Each new manager and district manager combination makes for new compromises in display from year to year. Oh sure, they will start out being all "Rawr this is what corporate wants...." Buuut in the end, they have to sit back and just let us experienced slaves do what we already know needs to happen.
We floor people are supposed to be flexible. The Plan must be, also.
I've been at this large 24/7 retail store for a couple years. I was for almost a year a department manager, but, I stepped down because of school and I simply didn't enjoy the pressure I was under for a dollar raise.
I told management my schedule, they told me it would be "ok." So, when I see my schedule says I'm scheduled to work during my school hours I get mad. I go to my manager and tell him, "Man, you forgot to update my schedule or something."
No bigge he says, he just forgot and he promises he'll change it ASAP.
You can see where this is going? He doesn't change it, and I'm still scheduled for working during school hours. I'm furious now, and go to our store manager, "Big Boss'. I hate dealing with the Big Boss, I really do. He's not friendly and he's basically a corporate mouthpiece, and a typical rich conservative.
I tell him the problem, and he says "Sorry JasinNat, but we're not going to work around your schedule. We need you for those shifts."
No problem, I tell him I'll just call out and keep doing it till they change my schedule.
"Then we'll just have to terminate you out of the system."
Yep. I take off my badge and say, "I'll save you the effort of firing me. I quit."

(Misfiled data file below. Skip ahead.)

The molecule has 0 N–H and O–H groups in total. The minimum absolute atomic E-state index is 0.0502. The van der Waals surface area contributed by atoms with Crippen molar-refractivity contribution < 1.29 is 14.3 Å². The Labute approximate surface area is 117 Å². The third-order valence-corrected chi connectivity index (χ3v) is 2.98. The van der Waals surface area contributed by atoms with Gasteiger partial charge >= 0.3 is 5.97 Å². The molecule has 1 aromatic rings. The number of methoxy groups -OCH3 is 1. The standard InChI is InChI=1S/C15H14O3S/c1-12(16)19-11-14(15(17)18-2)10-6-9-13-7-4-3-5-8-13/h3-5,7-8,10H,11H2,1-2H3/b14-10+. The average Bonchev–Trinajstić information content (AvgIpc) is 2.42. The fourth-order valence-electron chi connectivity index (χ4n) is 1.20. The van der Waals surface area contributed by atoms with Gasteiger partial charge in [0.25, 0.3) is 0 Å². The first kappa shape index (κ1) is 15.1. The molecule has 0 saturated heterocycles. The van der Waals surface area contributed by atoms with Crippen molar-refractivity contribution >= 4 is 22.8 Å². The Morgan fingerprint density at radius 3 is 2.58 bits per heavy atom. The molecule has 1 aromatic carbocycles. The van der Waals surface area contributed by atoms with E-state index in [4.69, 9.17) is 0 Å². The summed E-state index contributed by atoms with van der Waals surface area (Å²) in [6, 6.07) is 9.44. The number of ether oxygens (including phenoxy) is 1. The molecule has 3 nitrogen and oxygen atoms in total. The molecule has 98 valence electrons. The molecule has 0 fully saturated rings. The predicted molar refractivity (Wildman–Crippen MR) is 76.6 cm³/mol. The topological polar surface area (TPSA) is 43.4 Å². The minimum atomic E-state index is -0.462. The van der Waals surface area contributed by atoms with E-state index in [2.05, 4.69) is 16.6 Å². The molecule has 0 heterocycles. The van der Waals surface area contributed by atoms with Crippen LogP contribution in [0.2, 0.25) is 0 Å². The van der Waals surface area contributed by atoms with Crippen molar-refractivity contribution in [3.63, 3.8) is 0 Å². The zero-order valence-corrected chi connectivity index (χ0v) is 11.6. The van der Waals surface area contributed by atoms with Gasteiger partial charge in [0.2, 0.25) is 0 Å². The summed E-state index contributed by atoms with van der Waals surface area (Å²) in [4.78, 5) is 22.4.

I walk out and as I'm heading towards the front I hear him page me to the AD-Office. I head back there, I have no idea what he wants, and I don't care.
I walk in and Big Boss is at the door, "JasinNat, please reconsider. We'll work around your schedule, just please don't quit. We seriously need you, we're too badly understaffed. Theres nobody else in your department. I'll change your schedule now, sir."
Jackpot. I called their bluff and now I have them begging me to come back. As far as I know for the rest of the month my schedule is fixed. They've reduced my hours like I asked and gave me the morning shifts again. Management has also been extra friendly to me lately. Feels good man.
I know they won't fire me. I know how management here works; if you make yourself useful they will never fire you unless they have too. Management hates to fire people, specially those that have been there for awhile. In retail useful employees are rare, and so management will absolutely do everything possible to ensure they are happy and taken care of.
Am I expendable? Yes. If they wanted to truly get rid of me they could and I'd be replaced eventually. Thing is, say we hire 100 people? Maybe only 5 make it to orientation and maybe 3 make it a year. If they fired me/I really quit, not only would they be down a competent member of staff, they would have a real hard time finding someone of equal value to replace me.
By Karen Wall
Maybe you can blame it on the tuxedo.